"Two popular misconceptions need to be corrected", Mr Kelly writes.
First, the vast majority of cases of fraud which impact on the EU budget emanate a long way from Brussels and, secondly, although it is the task of the Commission to detect fraud, and document the evidence, it has no legal right to prosecute those who perpetrate it. The right to do so lies solely with the member state involved.Fair enough, but then comes the second assertion:
There are certainly cases of irregularities from time to time in the administration of the Commission budget, which are usually identified by the Audit Court and dealt with internally by the Commission. They rarely involve fraud and when they do, the culprits are dealt with expeditiously.Er… as they say, what about Eurostat?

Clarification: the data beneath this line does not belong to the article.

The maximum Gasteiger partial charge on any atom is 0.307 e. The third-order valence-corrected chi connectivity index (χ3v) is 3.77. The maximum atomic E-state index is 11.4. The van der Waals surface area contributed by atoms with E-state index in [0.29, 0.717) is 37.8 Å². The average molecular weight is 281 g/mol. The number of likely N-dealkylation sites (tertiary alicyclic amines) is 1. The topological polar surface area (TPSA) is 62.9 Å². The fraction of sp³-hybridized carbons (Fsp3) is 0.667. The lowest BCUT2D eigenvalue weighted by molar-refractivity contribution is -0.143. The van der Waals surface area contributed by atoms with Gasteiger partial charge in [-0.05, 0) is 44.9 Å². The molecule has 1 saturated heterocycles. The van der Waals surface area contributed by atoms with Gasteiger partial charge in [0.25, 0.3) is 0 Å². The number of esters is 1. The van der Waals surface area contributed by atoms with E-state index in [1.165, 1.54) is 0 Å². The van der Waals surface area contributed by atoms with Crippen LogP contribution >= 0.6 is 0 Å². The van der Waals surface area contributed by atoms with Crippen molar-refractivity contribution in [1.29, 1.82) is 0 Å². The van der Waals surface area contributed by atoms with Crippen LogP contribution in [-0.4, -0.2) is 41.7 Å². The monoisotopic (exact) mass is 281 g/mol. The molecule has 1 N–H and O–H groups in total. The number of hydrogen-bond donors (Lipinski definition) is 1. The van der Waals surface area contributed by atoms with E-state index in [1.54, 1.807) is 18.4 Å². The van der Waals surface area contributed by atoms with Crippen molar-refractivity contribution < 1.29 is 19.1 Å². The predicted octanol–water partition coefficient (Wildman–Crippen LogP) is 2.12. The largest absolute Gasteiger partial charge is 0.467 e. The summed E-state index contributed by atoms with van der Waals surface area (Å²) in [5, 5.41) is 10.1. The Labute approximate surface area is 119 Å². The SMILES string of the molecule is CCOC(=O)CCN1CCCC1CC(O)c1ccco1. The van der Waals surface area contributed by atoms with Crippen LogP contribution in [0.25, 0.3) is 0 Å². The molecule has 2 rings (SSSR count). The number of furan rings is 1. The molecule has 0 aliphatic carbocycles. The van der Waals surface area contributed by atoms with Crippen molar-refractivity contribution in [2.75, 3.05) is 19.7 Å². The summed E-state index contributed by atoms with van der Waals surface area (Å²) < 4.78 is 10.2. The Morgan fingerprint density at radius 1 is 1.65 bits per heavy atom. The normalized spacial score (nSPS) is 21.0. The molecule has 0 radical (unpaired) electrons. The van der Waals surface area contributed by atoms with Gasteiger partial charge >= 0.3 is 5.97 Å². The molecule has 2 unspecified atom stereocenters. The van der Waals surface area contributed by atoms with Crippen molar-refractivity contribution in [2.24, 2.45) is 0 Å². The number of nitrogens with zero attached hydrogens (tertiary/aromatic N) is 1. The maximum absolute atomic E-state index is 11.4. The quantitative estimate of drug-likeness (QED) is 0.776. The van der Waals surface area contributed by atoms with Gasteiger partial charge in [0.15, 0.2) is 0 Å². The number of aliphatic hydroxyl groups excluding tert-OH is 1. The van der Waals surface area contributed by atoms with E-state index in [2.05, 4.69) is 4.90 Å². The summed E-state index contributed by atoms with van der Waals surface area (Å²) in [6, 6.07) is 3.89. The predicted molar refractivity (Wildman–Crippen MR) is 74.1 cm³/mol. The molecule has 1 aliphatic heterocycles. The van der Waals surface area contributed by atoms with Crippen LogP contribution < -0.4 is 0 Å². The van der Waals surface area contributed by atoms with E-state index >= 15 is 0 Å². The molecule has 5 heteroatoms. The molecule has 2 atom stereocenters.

Do I not recall a report that Eurostat's director-general for the past 16 years, Yves Franchet, and a director, Daniel Byk, were involved in an investigation, where a leaked document described "a vast enterprise of looting" at Eurostat. The allegation was that £650,000 was transferred to an undisclosed bank account controlled by the two men in Luxembourg.
Whatever became of that investigation, Mr Kelly? – to name but one.